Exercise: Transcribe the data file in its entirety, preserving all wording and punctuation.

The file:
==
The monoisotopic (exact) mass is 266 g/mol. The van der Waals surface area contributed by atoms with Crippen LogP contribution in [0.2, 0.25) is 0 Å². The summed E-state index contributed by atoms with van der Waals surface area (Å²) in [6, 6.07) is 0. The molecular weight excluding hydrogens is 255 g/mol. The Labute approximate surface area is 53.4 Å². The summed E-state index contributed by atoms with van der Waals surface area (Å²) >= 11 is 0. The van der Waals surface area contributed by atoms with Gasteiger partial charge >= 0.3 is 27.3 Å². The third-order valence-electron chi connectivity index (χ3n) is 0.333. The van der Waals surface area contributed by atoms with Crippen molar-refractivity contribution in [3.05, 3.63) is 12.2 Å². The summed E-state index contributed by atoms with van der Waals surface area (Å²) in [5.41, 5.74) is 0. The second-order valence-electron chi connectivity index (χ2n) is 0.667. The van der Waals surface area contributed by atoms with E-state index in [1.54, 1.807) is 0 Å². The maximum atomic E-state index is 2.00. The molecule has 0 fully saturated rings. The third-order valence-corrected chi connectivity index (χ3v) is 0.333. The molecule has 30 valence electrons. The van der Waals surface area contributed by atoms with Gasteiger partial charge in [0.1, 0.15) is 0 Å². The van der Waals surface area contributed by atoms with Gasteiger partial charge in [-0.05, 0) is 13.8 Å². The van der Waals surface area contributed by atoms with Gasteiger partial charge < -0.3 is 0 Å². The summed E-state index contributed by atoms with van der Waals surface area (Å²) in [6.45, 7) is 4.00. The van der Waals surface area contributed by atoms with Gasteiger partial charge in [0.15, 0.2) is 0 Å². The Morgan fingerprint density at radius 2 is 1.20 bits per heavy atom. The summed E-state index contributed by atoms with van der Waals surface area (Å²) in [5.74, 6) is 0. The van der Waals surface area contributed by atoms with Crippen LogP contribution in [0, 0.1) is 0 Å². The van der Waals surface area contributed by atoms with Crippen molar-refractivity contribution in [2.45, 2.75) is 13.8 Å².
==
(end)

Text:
The monoisotopic (exact) mass is 266 g/mol. The van der Waals surface area contributed by atoms with Crippen LogP contribution in [0.2, 0.25) is 0 Å². The summed E-state index contributed by atoms with van der Waals surface area (Å²) in [6, 6.07) is 0. The molecular weight excluding hydrogens is 255 g/mol. The Labute approximate surface area is 53.4 Å². The summed E-state index contributed by atoms with van der Waals surface area (Å²) >= 11 is 0. The van der Waals surface area contributed by atoms with Gasteiger partial charge >= 0.3 is 27.3 Å². The third-order valence-electron chi connectivity index (χ3n) is 0.333. The van der Waals surface area contributed by atoms with Crippen molar-refractivity contribution in [3.05, 3.63) is 12.2 Å². The summed E-state index contributed by atoms with van der Waals surface area (Å²) in [5.41, 5.74) is 0. The second-order valence-electron chi connectivity index (χ2n) is 0.667. The van der Waals surface area contributed by atoms with E-state index in [1.54, 1.807) is 0 Å². The maximum atomic E-state index is 2.00. The molecule has 0 fully saturated rings. The third-order valence-corrected chi connectivity index (χ3v) is 0.333. The molecule has 30 valence electrons. The van der Waals surface area contributed by atoms with Gasteiger partial charge in [0.1, 0.15) is 0 Å². The van der Waals surface area contributed by atoms with Gasteiger partial charge in [-0.05, 0) is 13.8 Å². The van der Waals surface area contributed by atoms with Gasteiger partial charge < -0.3 is 0 Å². The summed E-state index contributed by atoms with van der Waals surface area (Å²) in [6.45, 7) is 4.00. The van der Waals surface area contributed by atoms with Gasteiger partial charge in [0.15, 0.2) is 0 Å². The Morgan fingerprint density at radius 2 is 1.20 bits per heavy atom. The summed E-state index contributed by atoms with van der Waals surface area (Å²) in [5.74, 6) is 0. The van der Waals surface area contributed by atoms with Crippen LogP contribution in [0, 0.1) is 0 Å². The van der Waals surface area contributed by atoms with Crippen molar-refractivity contribution in [2.45, 2.75) is 13.8 Å².